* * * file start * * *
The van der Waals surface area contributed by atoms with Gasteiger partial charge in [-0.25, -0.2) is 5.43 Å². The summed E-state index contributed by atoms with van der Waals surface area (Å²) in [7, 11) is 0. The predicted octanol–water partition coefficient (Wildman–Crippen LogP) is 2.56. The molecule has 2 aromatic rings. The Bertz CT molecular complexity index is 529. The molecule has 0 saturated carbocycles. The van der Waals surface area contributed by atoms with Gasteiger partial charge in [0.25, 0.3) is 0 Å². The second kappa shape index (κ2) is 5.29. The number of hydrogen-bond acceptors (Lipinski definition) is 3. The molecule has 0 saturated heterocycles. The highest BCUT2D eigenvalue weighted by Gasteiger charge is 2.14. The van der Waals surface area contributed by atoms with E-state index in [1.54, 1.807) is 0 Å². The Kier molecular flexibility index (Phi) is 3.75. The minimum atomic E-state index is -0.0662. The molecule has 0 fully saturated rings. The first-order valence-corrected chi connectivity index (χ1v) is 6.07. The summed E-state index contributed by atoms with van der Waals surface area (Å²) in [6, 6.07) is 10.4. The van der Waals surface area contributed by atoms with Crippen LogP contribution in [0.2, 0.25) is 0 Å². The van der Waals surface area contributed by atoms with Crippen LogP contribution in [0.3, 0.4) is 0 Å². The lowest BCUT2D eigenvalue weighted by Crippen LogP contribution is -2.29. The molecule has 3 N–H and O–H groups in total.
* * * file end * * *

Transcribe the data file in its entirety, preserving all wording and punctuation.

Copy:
The van der Waals surface area contributed by atoms with Gasteiger partial charge in [-0.25, -0.2) is 5.43 Å². The summed E-state index contributed by atoms with van der Waals surface area (Å²) in [7, 11) is 0. The predicted octanol–water partition coefficient (Wildman–Crippen LogP) is 2.56. The molecule has 2 aromatic rings. The Bertz CT molecular complexity index is 529. The molecule has 0 saturated carbocycles. The van der Waals surface area contributed by atoms with Gasteiger partial charge in [0.25, 0.3) is 0 Å². The second kappa shape index (κ2) is 5.29. The number of hydrogen-bond acceptors (Lipinski definition) is 3. The molecule has 0 saturated heterocycles. The highest BCUT2D eigenvalue weighted by Gasteiger charge is 2.14. The van der Waals surface area contributed by atoms with E-state index in [1.54, 1.807) is 0 Å². The Kier molecular flexibility index (Phi) is 3.75. The minimum atomic E-state index is -0.0662. The molecule has 0 fully saturated rings. The first-order valence-corrected chi connectivity index (χ1v) is 6.07. The summed E-state index contributed by atoms with van der Waals surface area (Å²) in [6, 6.07) is 10.4. The van der Waals surface area contributed by atoms with Crippen LogP contribution in [0.2, 0.25) is 0 Å². The van der Waals surface area contributed by atoms with Crippen LogP contribution in [0.3, 0.4) is 0 Å². The lowest BCUT2D eigenvalue weighted by Crippen LogP contribution is -2.29. The molecule has 3 N–H and O–H groups in total.